5 important ways to talk about disability during a job search | Ladders

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5 important ways to talk about disability during a job search

Looking for a job is one of the hardest tasks we face in our careers, and it can be even more challenging for disabled Americans.

Yes, thanks to the Americans with Disabilities Act, which just turned 27 years old, it’s against the law for employers to discriminate against people for any disabilities. Life, however, is rarely that simple.

The ADA provides some strong protections that require only two things from job-seekers: the candidate has to disclose his or her disability to the employer and ask for reasonable accommodations.

That deceptively simple checklist can be fraught, however, when it comes to the details. For instance, who do you disclose to? And when do you tell your potential employers: in the application, at the interview, after you get an offer, or some other time? And then what do you do if your employer disagrees with your requests?

We talked to some experts and asked them for their best advice on the web of responsibilities and rights that go along with the job search for disabled people.

We spoke to Curtis Richards, Director of the Center for Workforce Development at the Institute for Educational Leadership. The IEL works with young people with disabilities, caregivers and professionals to help disabled youth transition from high school to college and careers.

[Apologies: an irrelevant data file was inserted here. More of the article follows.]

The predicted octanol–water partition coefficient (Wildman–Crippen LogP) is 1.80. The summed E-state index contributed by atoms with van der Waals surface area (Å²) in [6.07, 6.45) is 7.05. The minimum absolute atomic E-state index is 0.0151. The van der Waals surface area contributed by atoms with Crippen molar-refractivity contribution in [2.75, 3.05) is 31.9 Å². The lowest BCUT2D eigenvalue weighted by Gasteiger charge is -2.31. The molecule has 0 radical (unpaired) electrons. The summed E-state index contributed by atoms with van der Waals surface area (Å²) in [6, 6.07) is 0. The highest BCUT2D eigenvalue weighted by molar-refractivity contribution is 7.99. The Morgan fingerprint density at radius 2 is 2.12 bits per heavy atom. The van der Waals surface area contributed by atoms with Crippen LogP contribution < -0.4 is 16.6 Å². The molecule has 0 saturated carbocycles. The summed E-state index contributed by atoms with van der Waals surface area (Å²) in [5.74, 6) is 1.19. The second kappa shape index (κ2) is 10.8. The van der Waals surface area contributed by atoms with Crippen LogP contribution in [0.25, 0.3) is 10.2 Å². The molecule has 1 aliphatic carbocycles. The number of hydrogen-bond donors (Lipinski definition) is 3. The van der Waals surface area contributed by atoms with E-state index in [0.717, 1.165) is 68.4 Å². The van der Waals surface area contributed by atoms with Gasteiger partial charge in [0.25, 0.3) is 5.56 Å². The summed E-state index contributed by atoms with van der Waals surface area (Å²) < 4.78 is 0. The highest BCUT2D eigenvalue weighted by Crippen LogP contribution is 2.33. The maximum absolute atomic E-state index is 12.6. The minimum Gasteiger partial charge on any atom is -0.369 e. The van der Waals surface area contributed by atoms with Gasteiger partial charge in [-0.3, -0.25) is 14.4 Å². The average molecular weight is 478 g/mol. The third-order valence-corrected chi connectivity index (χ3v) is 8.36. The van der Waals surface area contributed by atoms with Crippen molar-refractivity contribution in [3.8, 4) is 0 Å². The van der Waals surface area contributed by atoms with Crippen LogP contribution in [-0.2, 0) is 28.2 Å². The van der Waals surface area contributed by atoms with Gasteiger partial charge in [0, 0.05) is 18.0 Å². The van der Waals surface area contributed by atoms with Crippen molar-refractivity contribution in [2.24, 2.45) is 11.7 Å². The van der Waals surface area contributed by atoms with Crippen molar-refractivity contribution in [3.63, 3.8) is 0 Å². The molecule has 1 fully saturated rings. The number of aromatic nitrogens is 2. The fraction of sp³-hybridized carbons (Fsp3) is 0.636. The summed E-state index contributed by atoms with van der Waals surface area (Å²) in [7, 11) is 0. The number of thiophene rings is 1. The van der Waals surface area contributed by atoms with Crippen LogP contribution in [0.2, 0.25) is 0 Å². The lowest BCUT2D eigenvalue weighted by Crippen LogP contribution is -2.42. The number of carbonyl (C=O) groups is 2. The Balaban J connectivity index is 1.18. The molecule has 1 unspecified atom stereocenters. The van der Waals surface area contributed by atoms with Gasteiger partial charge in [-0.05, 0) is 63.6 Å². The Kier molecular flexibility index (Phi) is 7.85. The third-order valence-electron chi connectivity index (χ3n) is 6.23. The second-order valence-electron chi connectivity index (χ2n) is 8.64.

And Richards knows how hard the job market can be: As a young man before the ADA passed as law, he had wanted to be a journalist, but no editor would hire him due to his vision-related disability. Now he’s fighting to make sure no one else encounters the discrimination that he faced; or, if they do, that they know how to respond.

Here are five key things Richards says you should know about finding that accessible job of your dreams.

Know Thyself

Curtis helped create the 411 for Disclosing Disability, publication that starts by asking the prospective job seeker to know thoroughly what they may need for an ideal work environment. 

“The first thing they need to know,” Richards says, “is that all disclosure is personal.” The goal is to help people with disabilities think about their identities and needs, what accommodations might help them thrive in the workplace, and to take the reins for their own futures through self-determination. As the 411 says, “Self-determination is the desire, ability, and practice of directing one’s own life,” and it “empowers people to seek assistance when needed.” When people with disabilities learn to advocate for themselves, they often get much better outcomes.

Know exactly how the law protects you 

The ADA is an expansive law that offers protection for people’s rights “in the application process, in the interview process, in the offer process, and in the employment process.”

The tender spots: Everyone needs to understand what a “reasonable accommodation” is, but also what might be an “undue burden,” where an employer argues they can’t meet a specific request.

If you’re confused, one place to turn is the disability discrimination page at the Equal Employment Opportunity Commission. Not only do they define your rights, but they might be a place to turn when things go badly. More on that in a moment.